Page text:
SW Legal studies in Business

All Bankrupts Eligible for Vehicle Deduction Regardless of Existence of Loan or Not

Appeals court held that a couple that filed for Chapter 7 bankruptcy, and were above the state-median income, when calculating their allowable expenses could take the standard vehicle deduction expense despite not having loan payments to make on the vehicles.

Topic Bankruptcy
Key Words

Chapter 7; Above-Median Income; Vehicle Ownership Expense

C A S E   S U M M A R Y

The Touseys filed a Chapter 7 bankruptcy proceeding. They reported household income above the state median income. That made them subject to a means test to determine their ability to repay at least a part of their debts. In performing the test, they claimed the standard IRS vehicle operating allowance of $385 as well as the IRS vehicle ownership allowance of $803 for two vehicles. With these expenses, and others, subtracted from their current monthly income, they had no disposable income. That meant there was no presumption of abuse by the bankrupts and that they should be able to discharge their debts under Chapter 7. The trustee filed a motion claiming abuse. Since the Touseys owned their vehicles and there were no payments on them, he claimed they should not be allowed the vehicle deduction that they would be allowed if they had payments to make on the cars. The bankruptcy court denied the trustee’s motion. The district court reversed. The Touseys appealed.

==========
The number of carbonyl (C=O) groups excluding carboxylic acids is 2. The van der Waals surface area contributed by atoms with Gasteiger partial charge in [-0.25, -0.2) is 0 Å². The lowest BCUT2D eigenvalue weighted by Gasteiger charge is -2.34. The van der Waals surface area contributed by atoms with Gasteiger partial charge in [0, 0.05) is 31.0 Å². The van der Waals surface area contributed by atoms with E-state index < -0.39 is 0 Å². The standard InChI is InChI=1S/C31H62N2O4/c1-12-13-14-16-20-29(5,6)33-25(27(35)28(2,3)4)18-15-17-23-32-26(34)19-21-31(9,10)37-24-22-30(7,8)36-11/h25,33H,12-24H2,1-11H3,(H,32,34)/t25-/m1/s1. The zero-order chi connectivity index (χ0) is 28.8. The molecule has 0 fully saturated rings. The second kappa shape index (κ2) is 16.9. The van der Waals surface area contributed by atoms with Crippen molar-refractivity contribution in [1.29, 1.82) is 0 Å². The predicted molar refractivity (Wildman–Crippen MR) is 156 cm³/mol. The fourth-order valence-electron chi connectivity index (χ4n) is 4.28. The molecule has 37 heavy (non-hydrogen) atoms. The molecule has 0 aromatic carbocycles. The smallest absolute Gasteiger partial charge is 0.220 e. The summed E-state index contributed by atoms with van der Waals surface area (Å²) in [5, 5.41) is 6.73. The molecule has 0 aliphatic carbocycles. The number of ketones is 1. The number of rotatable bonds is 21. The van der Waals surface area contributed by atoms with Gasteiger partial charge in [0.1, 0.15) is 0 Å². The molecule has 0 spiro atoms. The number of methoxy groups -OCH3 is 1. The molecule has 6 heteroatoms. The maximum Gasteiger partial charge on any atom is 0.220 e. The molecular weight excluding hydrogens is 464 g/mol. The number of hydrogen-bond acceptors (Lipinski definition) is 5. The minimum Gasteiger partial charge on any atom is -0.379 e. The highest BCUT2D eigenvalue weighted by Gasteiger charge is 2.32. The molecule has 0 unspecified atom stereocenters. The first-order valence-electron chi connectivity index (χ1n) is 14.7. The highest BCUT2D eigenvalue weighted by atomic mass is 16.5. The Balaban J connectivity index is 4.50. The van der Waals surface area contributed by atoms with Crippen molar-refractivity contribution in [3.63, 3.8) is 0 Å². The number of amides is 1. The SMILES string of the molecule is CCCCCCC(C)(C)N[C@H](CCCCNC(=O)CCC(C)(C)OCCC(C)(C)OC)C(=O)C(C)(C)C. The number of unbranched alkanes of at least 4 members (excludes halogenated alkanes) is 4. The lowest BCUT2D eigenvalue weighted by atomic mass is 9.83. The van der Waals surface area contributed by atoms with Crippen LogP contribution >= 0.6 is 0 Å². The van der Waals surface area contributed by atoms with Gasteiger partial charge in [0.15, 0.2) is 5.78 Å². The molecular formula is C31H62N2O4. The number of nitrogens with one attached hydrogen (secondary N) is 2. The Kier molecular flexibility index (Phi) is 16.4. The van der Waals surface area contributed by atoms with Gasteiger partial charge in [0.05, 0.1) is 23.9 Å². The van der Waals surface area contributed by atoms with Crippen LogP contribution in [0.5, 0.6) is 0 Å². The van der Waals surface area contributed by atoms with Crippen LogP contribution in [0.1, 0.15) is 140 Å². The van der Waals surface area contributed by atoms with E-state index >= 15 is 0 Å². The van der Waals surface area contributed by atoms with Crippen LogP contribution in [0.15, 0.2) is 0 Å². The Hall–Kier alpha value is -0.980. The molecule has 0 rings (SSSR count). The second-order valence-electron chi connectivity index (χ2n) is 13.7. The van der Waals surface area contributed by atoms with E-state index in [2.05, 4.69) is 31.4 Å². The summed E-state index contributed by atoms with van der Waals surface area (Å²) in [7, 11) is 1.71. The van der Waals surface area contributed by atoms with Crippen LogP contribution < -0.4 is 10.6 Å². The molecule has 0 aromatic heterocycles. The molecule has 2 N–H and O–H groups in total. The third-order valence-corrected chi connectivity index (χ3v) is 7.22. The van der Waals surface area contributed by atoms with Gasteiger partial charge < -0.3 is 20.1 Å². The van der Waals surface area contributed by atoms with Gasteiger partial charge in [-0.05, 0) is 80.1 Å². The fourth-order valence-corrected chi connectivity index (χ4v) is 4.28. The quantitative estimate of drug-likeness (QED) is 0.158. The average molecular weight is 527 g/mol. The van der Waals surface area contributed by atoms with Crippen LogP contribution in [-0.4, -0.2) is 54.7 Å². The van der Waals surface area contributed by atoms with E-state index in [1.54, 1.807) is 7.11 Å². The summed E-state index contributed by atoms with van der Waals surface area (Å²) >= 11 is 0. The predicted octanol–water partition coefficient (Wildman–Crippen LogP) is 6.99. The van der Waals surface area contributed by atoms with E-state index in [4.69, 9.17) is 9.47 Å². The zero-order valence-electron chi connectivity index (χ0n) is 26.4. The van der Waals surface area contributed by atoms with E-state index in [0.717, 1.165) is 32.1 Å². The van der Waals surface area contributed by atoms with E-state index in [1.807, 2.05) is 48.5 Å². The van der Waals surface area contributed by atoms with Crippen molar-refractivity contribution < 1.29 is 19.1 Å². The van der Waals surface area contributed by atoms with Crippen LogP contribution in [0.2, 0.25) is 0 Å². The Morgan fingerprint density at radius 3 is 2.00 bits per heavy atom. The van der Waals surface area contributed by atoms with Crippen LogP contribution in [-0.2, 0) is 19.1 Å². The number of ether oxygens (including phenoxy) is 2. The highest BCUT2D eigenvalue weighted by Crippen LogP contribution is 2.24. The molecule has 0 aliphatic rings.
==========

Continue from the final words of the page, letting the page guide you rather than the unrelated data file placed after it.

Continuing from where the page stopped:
Reversed. An above-median income Chapter 7 debtor who has no monthly vehicle loan expense may still claim a vehicle ownership expense deduction when calculating his disposable income under the means test. The Touseys are entitled to the vehicle deduction and have not abused the process.


In re Ross-Tousey, 549 F.3d 1148 (7th Cir., 2008)

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